The normally staid judicial policemen are welcoming in magicians, singers, clowns, comedians and others for what is being called a mini-telethon for the benefit of the trauma center at the Hospital Nacional de Niños. The goal is to raise 4.5 million colons, about $6,000.

The event is being staged from 7:30 a.m. to 4:30 p.m. in the agency's auditorium on the first floor of the headquarters in the San José court complex. A number of national performers will participate, the agency said.

In addition to donations there, the agency has set up two bank accounts at Banco de Costa Rica:  152-0100102767066-5 and 001-0276706-6. Plus donations are being accepted at every Judicial Investigating Organization office in the country.

The televised telethon in Costa Rica is Dec. 4 and 5. The organizers, the Club Activo 20-30 Internacional de San José, hopes to raise 500 million colons, about $860,000. The money donated today will go toward that goal, the Judicial Investigating Organization said.


Tico said to be cartel aide
linked to crash of helicopter


By the A.M. Costa Rica staff

Investigators and anti-drug agents have detained a Costa Rica who, they say, is the logistical arm of the Sinaloa drug cartel in this country. He was identified as Luis Enrique Barrantes Benevides. They said he was linked to the drug shipment that caused a helicoptero crash near Cerro de la Muerte May 1.

The Policía de Control de Drogas detained the man early Wednesday in Urbanización Campos Verdes in Guápiles de Pococí in the province of Limón.  The man had purchased a house for cash there for his girlfriend, agents said.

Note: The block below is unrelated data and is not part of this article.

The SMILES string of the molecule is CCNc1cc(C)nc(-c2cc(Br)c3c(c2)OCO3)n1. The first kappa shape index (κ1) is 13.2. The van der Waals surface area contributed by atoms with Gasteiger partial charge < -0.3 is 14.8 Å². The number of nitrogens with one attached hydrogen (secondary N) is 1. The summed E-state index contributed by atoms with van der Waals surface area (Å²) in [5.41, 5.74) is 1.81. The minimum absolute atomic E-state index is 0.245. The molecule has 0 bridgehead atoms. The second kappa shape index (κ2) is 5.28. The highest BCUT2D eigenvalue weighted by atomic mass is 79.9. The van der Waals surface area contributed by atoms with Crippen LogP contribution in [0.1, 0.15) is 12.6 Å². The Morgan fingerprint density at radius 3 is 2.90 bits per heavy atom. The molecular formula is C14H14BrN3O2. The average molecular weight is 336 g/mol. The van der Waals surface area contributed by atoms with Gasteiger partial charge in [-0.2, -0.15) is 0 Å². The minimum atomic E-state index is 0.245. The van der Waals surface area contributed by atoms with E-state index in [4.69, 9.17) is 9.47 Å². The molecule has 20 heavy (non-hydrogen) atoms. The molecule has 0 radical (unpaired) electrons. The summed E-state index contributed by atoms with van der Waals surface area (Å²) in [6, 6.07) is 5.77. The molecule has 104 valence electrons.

Barrantes has been on the run since Oct. 14 when two men on a motorcycle, believed to be representing the Fuerzas Armadas Revolucionarias de Colombia, tried to kill him.  He suffered two superficial wounds, and his vehicle sustained bullet damage. The vehicle was recovered in Alajuela.

The Colombian terrorist drug trafficking organization is believed to be contesting control of certain smuggling networks in Costa Rica.

Investigators became aware of Barrantes as they investigated the crash of the helicopter. The pilot was a former aviator for the Ministerio de Gobernación, Policía y Seguridad Pública. He was Edgar Arguedas Alfaro, and he died in the crash as did a Mexican citizen who was flying with him. The crash was blamed on bad weather and overloading with the estimated 400 kilos of cocaine. that the craft carried.  Most of that was found in the wreckage.